Friday, November 11, 2011

The Time Shawn Colvin Saved My Life

Evidently, Taylor Swift recently appeared onstage with Shawn Colvin to sing Colvin's 1996 hit, "Sunny Came Home." I know this, because I read Perez Hilton. I think it's charitable to say that Colvin hasn't loomed large in the popular consciousness lately, so this didn't make a ton of sense. But maybe those two bonded while commiserating about being ambushed at award ceremonies by rapper-type people. Sorry, 'Ye, but ODB's "Wu-Tang is for the children" is one of the best bum-rushes of all time. OF ALL TIME.

But anyway, the Swift-Colvin alliance gave this song a bit of a boost, and I started seeing it mentioned on Facebook. I thought, "Oh yeah, THAT song. I haven't listened to that in a while. I like that song...dammit, I REALLY like that song...THIS SONG IS PERFECT AND I CAN'T BELIEVE I WENT THIS LONG WITHOUT IT."

That said, there was one particular day in 2008 when this song exploded back into my brain and fortified me during one of the most harrowing episodes in my life. I was in a relationship that was going bad. Very bad. Dangerously bad. I wanted out, but my live-in boyfriend was nothing if not a master manipulator. He convinced me that no one else would ever want me like he did, so every time I made up my mind to leave, he'd talk me out of it. And I'd hate myself for it, but I stayed. And stayed unhappy.

His behavior started getting more and more controlling and irrational, and money started disappearing out of my bank account. He denied he had anything to do with it, but I was shaken. That Thanksgiving, I told him I was going home alone to think things out, and he should arrange to go to his family for the holiday. The writing was on the wall, and he freaked. He said he would make no such plans, and that he knew I would give in and let him come with me rather than "force" him to spend the holiday alone in our apartment. I called his bluff. I left. He stayed.

It's time for a few small repairs, she said

Over the next four days, he called incessantly. Even after I told him he was scaring the crap out of me and my family, he kept calling. Even after I was sobbing on the floor screaming "I DON'T LOVE YOU," he would just say "It's okay. We'll work it out." I had stomach pains so severe I slept with a heating pad every night. This was beyond unhealthy. This was destructive. I knew I had to go back to our apartment in DC, and tell him it was over, and that he would have to leave.

Count the years, you always knew it

My parents were scared for me. They didn't know how he'd react, and they offered to come with me. He never had been violent before, but he also didn't call me 15 times a day before. I told them not to come. This might have been a little foolish in retrospect, because I didn't know how he'd react either.

Light the sky and hold on tight, the world is burning down

So there I was on Amtrak preparing to do the ballsiest thing I'd ever done in my life and not entirely convinced I'd be able to go through with it. Maybe he would play my sympathies like he always did and cry and tell me how much he needed me and all the other shit that made me change my mind before. I didn't know what to think or how to prepare. So I put on my iPod. And that's when Shawn Colvin came up on shuffle.

Sunny came home with a vengeance

When "Sunny Came Home" came out, I was in high school, and the most taxing tribulations I had been through up to that point were studying really hard for tests, trying out for parts in the school play and that one time asking out that one guy in ninth grade (it didn't end well). So, even though I knew the song, and liked the song, the lyrics were still pretty abstract to me.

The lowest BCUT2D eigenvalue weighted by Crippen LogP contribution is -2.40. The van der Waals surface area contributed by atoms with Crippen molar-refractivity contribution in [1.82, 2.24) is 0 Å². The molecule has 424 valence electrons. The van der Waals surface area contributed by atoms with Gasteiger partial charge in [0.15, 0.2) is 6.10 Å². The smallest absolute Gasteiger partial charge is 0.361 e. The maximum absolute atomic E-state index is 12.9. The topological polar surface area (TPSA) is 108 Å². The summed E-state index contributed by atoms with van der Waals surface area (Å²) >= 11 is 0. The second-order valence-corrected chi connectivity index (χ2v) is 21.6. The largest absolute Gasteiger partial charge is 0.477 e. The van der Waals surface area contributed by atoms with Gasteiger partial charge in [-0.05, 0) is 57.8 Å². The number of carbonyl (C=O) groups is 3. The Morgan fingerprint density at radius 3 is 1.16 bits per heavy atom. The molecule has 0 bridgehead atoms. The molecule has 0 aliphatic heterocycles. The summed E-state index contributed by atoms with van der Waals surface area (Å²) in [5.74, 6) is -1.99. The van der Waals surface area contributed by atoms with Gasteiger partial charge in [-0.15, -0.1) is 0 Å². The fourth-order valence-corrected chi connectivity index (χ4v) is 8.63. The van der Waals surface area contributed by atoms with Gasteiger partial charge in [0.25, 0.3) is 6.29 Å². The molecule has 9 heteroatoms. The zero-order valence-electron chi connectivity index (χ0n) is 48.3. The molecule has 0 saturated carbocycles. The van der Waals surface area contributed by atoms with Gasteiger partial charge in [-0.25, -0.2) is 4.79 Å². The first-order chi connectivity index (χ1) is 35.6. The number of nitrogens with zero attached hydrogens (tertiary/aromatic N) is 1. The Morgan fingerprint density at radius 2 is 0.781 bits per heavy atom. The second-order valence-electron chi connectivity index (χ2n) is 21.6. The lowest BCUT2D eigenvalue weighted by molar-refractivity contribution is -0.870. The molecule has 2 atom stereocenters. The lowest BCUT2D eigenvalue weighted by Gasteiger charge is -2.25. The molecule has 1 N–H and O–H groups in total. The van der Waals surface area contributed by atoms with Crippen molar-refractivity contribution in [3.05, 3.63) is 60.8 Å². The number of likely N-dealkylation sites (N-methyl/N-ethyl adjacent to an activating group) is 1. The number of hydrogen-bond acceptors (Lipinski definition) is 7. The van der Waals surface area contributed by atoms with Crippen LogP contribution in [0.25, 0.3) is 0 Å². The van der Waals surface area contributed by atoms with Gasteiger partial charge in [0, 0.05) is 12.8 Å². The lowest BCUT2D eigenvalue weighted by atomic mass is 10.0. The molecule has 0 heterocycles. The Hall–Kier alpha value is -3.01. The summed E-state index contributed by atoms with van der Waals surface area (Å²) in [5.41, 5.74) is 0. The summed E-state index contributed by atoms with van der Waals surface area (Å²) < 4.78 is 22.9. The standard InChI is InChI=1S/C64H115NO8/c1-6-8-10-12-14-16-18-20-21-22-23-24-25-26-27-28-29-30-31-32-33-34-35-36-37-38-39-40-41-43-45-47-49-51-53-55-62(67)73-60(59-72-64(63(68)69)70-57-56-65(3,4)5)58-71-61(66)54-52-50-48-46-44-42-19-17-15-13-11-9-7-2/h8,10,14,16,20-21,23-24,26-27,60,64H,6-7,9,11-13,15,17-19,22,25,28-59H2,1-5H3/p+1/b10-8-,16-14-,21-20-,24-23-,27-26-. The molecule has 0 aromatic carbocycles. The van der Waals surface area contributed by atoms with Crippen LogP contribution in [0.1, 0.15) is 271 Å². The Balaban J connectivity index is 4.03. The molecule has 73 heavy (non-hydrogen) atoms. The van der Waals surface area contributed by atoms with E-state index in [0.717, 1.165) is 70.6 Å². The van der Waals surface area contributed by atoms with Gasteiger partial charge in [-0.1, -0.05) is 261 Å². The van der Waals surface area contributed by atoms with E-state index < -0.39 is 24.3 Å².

She opened a book and a box of tools -- Sunny came home with a mission

But now every line struck home. I caught myself sitting bolt-upright, jaw set, eyes wide while my chest tightened up and I thought my heart was going to burst through the rib cage.

She said days go by, I'm hypnotized...

And I listened to that song...

I'm walking on a wire...

On repeat...

I close my eyes and fly out of my mind...

All the way home.

...into the fire.

That night, I calmly told my boyfriend it was over. He was clearly unhappy, but I was clearly firm. There was no changing my mind this time. Even so, I still didn't totally have the heart to kick him to the curb outright. We would be mature about it. He'd have a month to find a place, get his affairs in order, and get out, and maybe...MAYBE...we could stay friends. He agreed, and it looked like this would end amicably after all.

And then a few days later I found out he stole my identity and opened several credit cards in my name and wrote bad checks and ruined my credit and stole from my account all to the tune of $32, I threw him out and notified my parents, his parents and the police (in that order) because he's a lying, sociopath con artist and any woman who gets near him should run like her hair's on fire. And that's the first time I ever said that in the blog. Feels kinda awesome.

Strike a match, go on and do it

So that's how Shawn Colvin helped give me the strength to walk away from the most toxic situation I ever found myself in, and why I'm glad this song is getting a little love. Sure, it sounds sweet and innocuous, but listen to the words. They're pretty badass. A pretty little thing with moxie. I dig that.

I did manage to absolve myself of about half of the debt, restore my credit and get the hell out of DC and start a more fabulous, if less solvent, life in New York. And the guy? Loooooong story short, he was never arrested, though we really, really tried. Last I heard he's somewhere in Baltimore. But honestly, I have better stuff to do now than chase him down. Dude got to dictate three years of my life. He doesn't deserve anymore. But, if by any chance he's reading this:

She's out there on her own

And she's all right.

More or less.

Sunny came home.